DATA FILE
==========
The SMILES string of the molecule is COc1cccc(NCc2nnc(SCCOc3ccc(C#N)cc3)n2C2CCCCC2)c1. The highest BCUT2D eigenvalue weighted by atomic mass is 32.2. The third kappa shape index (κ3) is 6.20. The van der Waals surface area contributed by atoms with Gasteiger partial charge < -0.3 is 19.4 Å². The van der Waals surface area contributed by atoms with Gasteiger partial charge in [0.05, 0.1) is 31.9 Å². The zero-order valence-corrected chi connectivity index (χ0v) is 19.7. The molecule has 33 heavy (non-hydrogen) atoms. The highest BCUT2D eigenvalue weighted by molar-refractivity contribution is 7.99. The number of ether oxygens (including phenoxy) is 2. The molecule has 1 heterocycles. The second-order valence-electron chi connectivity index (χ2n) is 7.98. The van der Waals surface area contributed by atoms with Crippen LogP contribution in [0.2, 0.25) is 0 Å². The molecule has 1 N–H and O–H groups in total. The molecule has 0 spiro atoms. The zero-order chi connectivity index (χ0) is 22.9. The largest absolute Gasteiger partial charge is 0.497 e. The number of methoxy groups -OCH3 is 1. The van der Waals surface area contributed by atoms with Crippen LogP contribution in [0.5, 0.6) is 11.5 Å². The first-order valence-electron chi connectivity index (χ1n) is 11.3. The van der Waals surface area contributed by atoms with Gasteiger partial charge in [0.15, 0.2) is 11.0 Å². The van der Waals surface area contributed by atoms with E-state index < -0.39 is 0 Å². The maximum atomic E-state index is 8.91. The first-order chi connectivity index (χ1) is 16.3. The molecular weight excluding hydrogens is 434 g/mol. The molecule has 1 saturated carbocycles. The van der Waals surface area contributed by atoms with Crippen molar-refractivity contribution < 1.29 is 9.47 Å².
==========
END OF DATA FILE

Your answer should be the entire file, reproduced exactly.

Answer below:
The SMILES string of the molecule is COc1cccc(NCc2nnc(SCCOc3ccc(C#N)cc3)n2C2CCCCC2)c1. The highest BCUT2D eigenvalue weighted by atomic mass is 32.2. The third kappa shape index (κ3) is 6.20. The van der Waals surface area contributed by atoms with Gasteiger partial charge < -0.3 is 19.4 Å². The van der Waals surface area contributed by atoms with Gasteiger partial charge in [0.05, 0.1) is 31.9 Å². The zero-order valence-corrected chi connectivity index (χ0v) is 19.7. The molecule has 33 heavy (non-hydrogen) atoms. The highest BCUT2D eigenvalue weighted by molar-refractivity contribution is 7.99. The number of ether oxygens (including phenoxy) is 2. The molecule has 1 heterocycles. The second-order valence-electron chi connectivity index (χ2n) is 7.98. The van der Waals surface area contributed by atoms with Crippen LogP contribution in [0.2, 0.25) is 0 Å². The molecule has 1 N–H and O–H groups in total. The molecule has 0 spiro atoms. The zero-order chi connectivity index (χ0) is 22.9. The largest absolute Gasteiger partial charge is 0.497 e. The number of methoxy groups -OCH3 is 1. The van der Waals surface area contributed by atoms with Crippen LogP contribution in [0.5, 0.6) is 11.5 Å². The first-order valence-electron chi connectivity index (χ1n) is 11.3. The van der Waals surface area contributed by atoms with Gasteiger partial charge in [0.15, 0.2) is 11.0 Å². The van der Waals surface area contributed by atoms with E-state index < -0.39 is 0 Å². The maximum atomic E-state index is 8.91. The first-order chi connectivity index (χ1) is 16.3. The molecular weight excluding hydrogens is 434 g/mol. The molecule has 1 saturated carbocycles. The van der Waals surface area contributed by atoms with Crippen molar-refractivity contribution < 1.29 is 9.47 Å².